29. 29. • Next, elements are selected from each stratum by a random procedure, usually SRS.• A major objective of stratified sampling is to increase precision without increasing cost. 29
30. 30. CLUSTER SAMPLING (PROBABILITY SAMPLING TECHNIQUE)• The target population is first divided into mutually exclusive and collectively exhaustive subpopulations, or clusters.• Then a random sample of clusters is selected, based on a probability sampling technique such as SRS.•• For each selected cluster, either all the elements are included in the sample (one-stage) or a sample of elements is drawn probabilistically (two-stage). 30
31. 31. • Ideally, each cluster should be a small-scale representation of the population.• In probability proportionate to size sampling, the clusters are sampled with probability proportional to size. In the second stage, the probability of selecting a sampling unit in a selected cluster varies inversely with the size of the cluster. 31
32. 32. TYPES OF CLUSTER SAMPLING Cluster SamplingOne-Stage Two-Stage MultistageSampling Sampling Sampling Simple Cluster Probability Sampling Proportionate to Size Sampling 32
33. 33. OTHER PROBABILITY SAMPLING TECHNIQUES• SEQUENTIAL SAMPLING: A probability sampling technique in which the population elements are sample sequentially, data collection and analysis are done at each stage and decision is made as to whether additional population elements should be sampled.• Double sampling: A sampling technique in which certain population element are sampled twice.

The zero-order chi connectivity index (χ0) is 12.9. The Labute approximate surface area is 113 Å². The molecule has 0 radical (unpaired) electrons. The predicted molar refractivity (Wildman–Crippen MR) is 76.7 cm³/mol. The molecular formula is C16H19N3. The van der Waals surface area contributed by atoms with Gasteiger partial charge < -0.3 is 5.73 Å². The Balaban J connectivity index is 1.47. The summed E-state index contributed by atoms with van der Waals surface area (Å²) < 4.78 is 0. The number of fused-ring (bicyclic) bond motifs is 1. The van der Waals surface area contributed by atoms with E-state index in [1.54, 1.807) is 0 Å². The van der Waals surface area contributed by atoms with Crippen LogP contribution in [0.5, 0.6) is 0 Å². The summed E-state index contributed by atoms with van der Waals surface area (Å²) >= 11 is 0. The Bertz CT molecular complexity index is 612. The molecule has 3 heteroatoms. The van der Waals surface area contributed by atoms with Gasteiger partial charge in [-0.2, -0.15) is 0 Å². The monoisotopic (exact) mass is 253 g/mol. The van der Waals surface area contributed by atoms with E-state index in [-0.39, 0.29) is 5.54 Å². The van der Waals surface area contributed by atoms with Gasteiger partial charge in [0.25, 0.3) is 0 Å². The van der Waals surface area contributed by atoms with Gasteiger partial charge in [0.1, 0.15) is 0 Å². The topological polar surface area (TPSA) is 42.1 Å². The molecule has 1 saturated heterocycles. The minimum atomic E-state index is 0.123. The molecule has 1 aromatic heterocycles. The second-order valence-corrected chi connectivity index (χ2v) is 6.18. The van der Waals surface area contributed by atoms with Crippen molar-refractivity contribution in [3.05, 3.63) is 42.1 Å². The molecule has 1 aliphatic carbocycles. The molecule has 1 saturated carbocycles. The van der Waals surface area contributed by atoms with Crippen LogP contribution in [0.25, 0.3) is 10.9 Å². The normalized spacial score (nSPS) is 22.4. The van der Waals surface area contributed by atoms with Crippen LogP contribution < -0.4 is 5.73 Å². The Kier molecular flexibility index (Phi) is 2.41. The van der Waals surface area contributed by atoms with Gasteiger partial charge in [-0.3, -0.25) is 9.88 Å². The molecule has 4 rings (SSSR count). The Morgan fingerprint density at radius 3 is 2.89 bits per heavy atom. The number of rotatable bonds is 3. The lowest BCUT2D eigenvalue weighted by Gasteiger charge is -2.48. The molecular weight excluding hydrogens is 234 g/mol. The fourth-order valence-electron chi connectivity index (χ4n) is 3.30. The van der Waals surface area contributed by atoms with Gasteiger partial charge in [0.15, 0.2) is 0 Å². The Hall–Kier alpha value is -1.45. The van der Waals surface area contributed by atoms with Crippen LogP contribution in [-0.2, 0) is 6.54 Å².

34. 34. Non Probability Sampling Technique Strengths WeaknessesConvenience Least expensive, least Selection bias, sample not time-consuming, most representative, not recommended forsampling convenient descriptive or causal researchJudgmental Low cost, convenient, Does not allow generalization,sampling not time-consuming subjective Quota Sample can be controlled Selection bias, no assurance of sampling for certain characteristics representativenessSnowball Can estimate rare Time-consumingsampling characteristics 34
35. 35. Probability SamplingTechnique Strengths WeaknessesSimple random Easily understood, Difficult to construct samplingsampling frame, expensive, lower precision, results projectable no assurance of representativeness.Systematic Can increase Can decrease representativenesssampling representativeness, easier to implement than sampling frame not necessaryStratified Include all important Difficult to select relevantsampling subpopulations, stratification variables, not feasible to precision stratify on many variables, expensiveCluster Easy to implement, cost Imprecise, difficult to compute andsampling effective interpret results 35
36. 36. THANK YOU 36